SHE IS CONANN Review: Formidable, Genre-Fluid Amazon, Unconventional Romance

Contributor; Slovakia (@martykudlac)
SHE IS CONANN Review: Formidable, Genre-Fluid Amazon, Unconventional Romance

French auteur Bertrand Mandico has earned a reputation as one of contemporary cinema's most intriguing and inventive talents.

With an extensive portfolio of experimental short films under his belt, Mandico first gained widespread recognition through his feature-length debut, Wild Boys. This film set the stage for his unique cinematic vision, one that employs a surrealistic approach to merge narrative and form in a manner that eschews naturalism. His subsequent work, After Blue, further explored this dreamlike narrative structure, imbued with a complexity of themes.

Mandico returned to Locarno with his latest work, She Is Conann (orig. title: Connan),  while also screening the complete Barbarian cycle, in which She Is Conann serves as a central element. Though the film bears a fleeting resemblance to Robert E. Howard's creation, Mandico deftly shifts the narrative from a testosterone-driven saga to a gender-fluid, unconventional romance. The story traverses from the underworld to the earthly realm and back again, crossing various epochs and extending even into the afterlife.

In this latest endeavor, Mandico reunites with his long-time collaborator Elina Löwensohn, who dons canine prosthetics to portray Rainer, the guardian of the underworld. Named in homage to the German cinematic maverick Rainer W. Fassbinder, Rainer serves as a Virgil-like guide to Connan the Barbarian, reimagined here as a formidable Amazon.

As the duo embark on a journey recounting Connan's past six lives, each death ushers in a new chapter and transformation, spanning a diverse array of epochs and mythologies, from the Sumerian era to a near-futuristic dystopia. In a unique casting twist, each of Connan's lifecycles across different ages is enacted by a different actress. The ensemble includes Christa Theret, Julia Riedler, Claire Duburcq, Sandra Parfait, Agata Buzek, Nathalie Richard, and, lastly, Françoise Brion.

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The fluidity of gender is merely an entry point as Mandico, known for his genre-defying tendencies, crafts an alchemical blend of disparate elements. Seamlessly interweaving tones and themes —ranging from the sublime to the grotesque, from comedy to tragedy, from the explicit to the implicit— Mandico transforms She Is Conann into a cinematic tapestry of unique resonance.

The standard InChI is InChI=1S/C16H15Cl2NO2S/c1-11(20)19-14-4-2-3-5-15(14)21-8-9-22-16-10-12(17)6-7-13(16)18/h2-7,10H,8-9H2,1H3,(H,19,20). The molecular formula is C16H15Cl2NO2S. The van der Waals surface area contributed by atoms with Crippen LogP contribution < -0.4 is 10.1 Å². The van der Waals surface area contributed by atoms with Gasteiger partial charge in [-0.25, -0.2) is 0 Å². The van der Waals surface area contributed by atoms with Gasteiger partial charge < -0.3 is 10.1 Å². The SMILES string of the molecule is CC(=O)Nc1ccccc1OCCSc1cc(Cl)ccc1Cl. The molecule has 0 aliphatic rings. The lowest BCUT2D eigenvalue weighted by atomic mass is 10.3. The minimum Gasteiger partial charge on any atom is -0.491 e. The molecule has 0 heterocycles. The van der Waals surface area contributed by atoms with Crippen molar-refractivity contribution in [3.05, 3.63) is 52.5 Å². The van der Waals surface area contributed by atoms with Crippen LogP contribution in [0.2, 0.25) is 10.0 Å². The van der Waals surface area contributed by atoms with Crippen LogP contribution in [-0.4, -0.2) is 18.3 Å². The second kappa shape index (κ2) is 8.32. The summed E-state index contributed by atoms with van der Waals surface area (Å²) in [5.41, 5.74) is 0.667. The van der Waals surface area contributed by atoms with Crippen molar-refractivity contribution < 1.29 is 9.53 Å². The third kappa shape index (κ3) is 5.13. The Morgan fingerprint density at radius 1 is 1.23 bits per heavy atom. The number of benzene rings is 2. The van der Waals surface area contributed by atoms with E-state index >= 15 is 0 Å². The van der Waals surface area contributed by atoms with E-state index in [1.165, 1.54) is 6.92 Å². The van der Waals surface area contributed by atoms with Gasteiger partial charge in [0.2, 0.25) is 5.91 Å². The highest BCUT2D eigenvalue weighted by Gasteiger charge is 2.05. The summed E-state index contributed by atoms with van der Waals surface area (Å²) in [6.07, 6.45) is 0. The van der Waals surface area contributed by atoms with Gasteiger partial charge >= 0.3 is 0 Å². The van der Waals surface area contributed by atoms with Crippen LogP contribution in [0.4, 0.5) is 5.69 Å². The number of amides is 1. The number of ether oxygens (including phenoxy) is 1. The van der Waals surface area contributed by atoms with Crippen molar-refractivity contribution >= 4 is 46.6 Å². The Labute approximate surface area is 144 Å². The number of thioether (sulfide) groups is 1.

Far from a mere retelling of Robert E. Howard's creation, the film emerges as an audacious crossover between Dante's Divine Comedy and Goethe's Faust, infused with a distinctive twist on the myth of Orpheus. The end result is a singular love narrative, enshrouded in a violent and hallucinatory odyssey of self-empowerment.

In She Is Conann, Mandico employs his hallmark oneiric style, laden with poetic transgressions and provocative undertones that nod to influences ranging from Jean Cocteau to Jan Švankmajer via Walerian Borowczyk. However, the director carves out his own imaginative universe, having already distinguished his singular aesthetic in previous works.

Captured predominantly in black and white on a 35mm lens by cinematographer Nicolas Eveilleau, who also worked on Mandico's After Blue, the film maintains the ethereal quality for which the director is known. Mandico's audacious vision persists here, seamlessly weaving camp elements into sociopolitical satire while also expanding his repertoire with bolder visual choices. The film delves into various manifestations of barbarism, exploring its allegorical dimensions in ways that are both unsettling and compelling.

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She Is Conann, initially conceived as a theatrical production, successfully transitions to film under Mandico's direction while retaining its stage-oriented DNA. Each chapter of the film is confined to a single location, adhering to the Aristotelian unities of time and space to encapsulate the various reincarnations of the protagonist. Despite these spatial constraints, each segment unfolds as a visually arresting tableau.

Production designer Anna Le Mouël collaborates effectively with Mandico to bring his otherworldly vision to the screen, utilizing genre props in ways that radically reinterpret, and at times even subvert, the traditional sword-and-sorcery genre. The film doesn't shy away from incorporating shocking and provocative elements, including Nazi paraphernalia, mass graves, and instances of autophagy, contributing to the phantasmagorical, fauvistic tapestry Mandico weaves in this hybrid cine-theatrical opus.

The Locarno Film Festival presented not just She Is Conann, but the entire Barbarian cycle, which also includes two short films: We Barbarians and Rainer, a Vicious Dog in Skull Valley. These works, though filmed on the same sets and featuring the same cast as She Is Conann, operate as meta-cinematic companion pieces. They offer a nuanced commentary on the film industry and the contemporary state of cinema.

Review originally published during the Locarno Film Festival in August 2023, when the film was titled Connann. The film opens in movie theaters Friday, February 2, in New York, Los Angeles, Chicago, San Francisco, Denver, and more, via Altered Innocence. Visit the official site for more information.

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Bertrand MandicoElina LöwensohnFrance

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